Are breast cancer patients more at risk of developing diabetes?

by Barbara Hewitt on December 24, 2012

Are breast cancer patients more at risk of developing diabetes?

Women who survive breast cancer are more likely to develop diabetes and should be screened more closely, especially if they have undergone chemotherapy, according to scientists in Canada. Researchers now believe that the association between diabetes and cancer is becoming increasingly recognised – for example, women with diabetes have an estimated 20% higher risk of developing postmenopausal breast cancer.

While historically little research has been carried out on the long term health consequences for those who have had breast cancer, researchers have now looked at the relationship between the two in more detail. The study, which is the largest to explore this relationship, has found that post-menopausal survivors of breast cancer are more likely to develop diabetes when compared against a control group without breast cancer. It has also found that the relationship between breast cancer and diabetes varies depending on whether a breast cancer survivor has undergone chemotherapy.

Dr Lorraine Lipscombe of the Women’s College Research Institute, in Toronto, used population based data from Ontario, Canada to compare the incidence of diabetes among women aged 55 years or older with breast cancer, from 1996 to 2008, with that of age matched women without breast cancer. The research team found that, of 24,976 breast cancer survivors and 124,880 controls, 9.7% developed diabetes over a mean follow up of 5.8 years. The risk of diabetes among breast cancer survivors compared with women without breast cancer began to increase two years after diagnosis, with a 7% increased risk that rose to 21% after 10 years.

Among those who received adjuvant chemotherapy, which was 4,404 patients, almost the opposite relationship was found. Risk was highest in the first two years after diagnosis, a 24% increased risk compared with controls, and then declined to an 8% increased risk after 10 years. ‘It is possible that chemotherapy treatment may bring out diabetes earlier in susceptible women. Increased weight gain has been noted in the setting for adjuvant chemotherapy for breast cancer, which may be a factor in the increased risk of diabetes in women receiving treatment,’ said Dr Lipscombe.

Quote from : “This hit me hard because my first wife of 28 years died of colon cancer in 1994. All the old feelings came back and bless her heart my wife was very encouraging about this go around. She knows how this has affected me but I have to be strong for her too. So hand and hand we will walk this journey. Thanks for letting me unload.”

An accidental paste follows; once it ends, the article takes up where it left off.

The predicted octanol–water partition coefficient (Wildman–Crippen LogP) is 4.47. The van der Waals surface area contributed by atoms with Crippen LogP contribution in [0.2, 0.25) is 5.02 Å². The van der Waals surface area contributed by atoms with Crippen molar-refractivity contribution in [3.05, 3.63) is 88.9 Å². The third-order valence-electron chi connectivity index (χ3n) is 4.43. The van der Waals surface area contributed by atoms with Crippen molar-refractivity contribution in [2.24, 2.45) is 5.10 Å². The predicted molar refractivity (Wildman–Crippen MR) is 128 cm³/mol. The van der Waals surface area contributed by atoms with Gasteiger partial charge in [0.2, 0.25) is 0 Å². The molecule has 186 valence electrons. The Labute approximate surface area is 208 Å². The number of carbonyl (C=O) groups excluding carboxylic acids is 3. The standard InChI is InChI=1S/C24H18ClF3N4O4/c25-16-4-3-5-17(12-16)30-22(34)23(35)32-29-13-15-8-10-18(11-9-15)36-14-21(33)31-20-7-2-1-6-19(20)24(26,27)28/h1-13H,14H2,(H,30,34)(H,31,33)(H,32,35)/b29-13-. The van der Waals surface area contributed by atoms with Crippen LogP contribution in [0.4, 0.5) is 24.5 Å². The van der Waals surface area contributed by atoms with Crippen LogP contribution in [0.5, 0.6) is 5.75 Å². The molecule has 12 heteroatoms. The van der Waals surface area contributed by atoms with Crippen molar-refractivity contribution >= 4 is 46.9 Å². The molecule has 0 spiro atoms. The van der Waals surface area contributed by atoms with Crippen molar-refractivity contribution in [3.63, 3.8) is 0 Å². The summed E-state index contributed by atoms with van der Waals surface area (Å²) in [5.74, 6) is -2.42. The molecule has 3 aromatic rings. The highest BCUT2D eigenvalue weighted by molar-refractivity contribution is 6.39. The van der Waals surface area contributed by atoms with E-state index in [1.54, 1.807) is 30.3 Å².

‘Oestrogen suppression as a result of chemotherapy may also promote diabetes. However this may have been less of a factor in this study where most women were already post-menopausal,’ she explained. Other factors that may play a part are the glucocorticoid drugs used to treat nausea in chemotherapy, known to cause spikes in blood sugar and the fact that women undergoing chemotherapy could be monitored more closely and thus are more likely to have diabetes detected.

She also pointed out that a reason that risk decreased in the chemotherapy group over time could be that many of the at-risk women developed diabetes in the first two years, and were thus no longer followed up – in addition, the effects of glucocorticoids are known to wear off over time. The researchers are unsure why the breast cancer survivors who did not receive chemotherapy saw their risk of diabetes increase compared with control women without cancer.

‘There is, however, evidence of an association between diabetes and cancer, which may be due to risk factors common to both conditions. These findings support a need for closer monitoring of diabetes among breast cancer survivors,’ added Dr Lipscombe.

The opinions expressed in this article do not necessarily reflect the views of the Community and should not be interpreted as medical advice. Please see your doctor before making any changes to your diabetes management plan.

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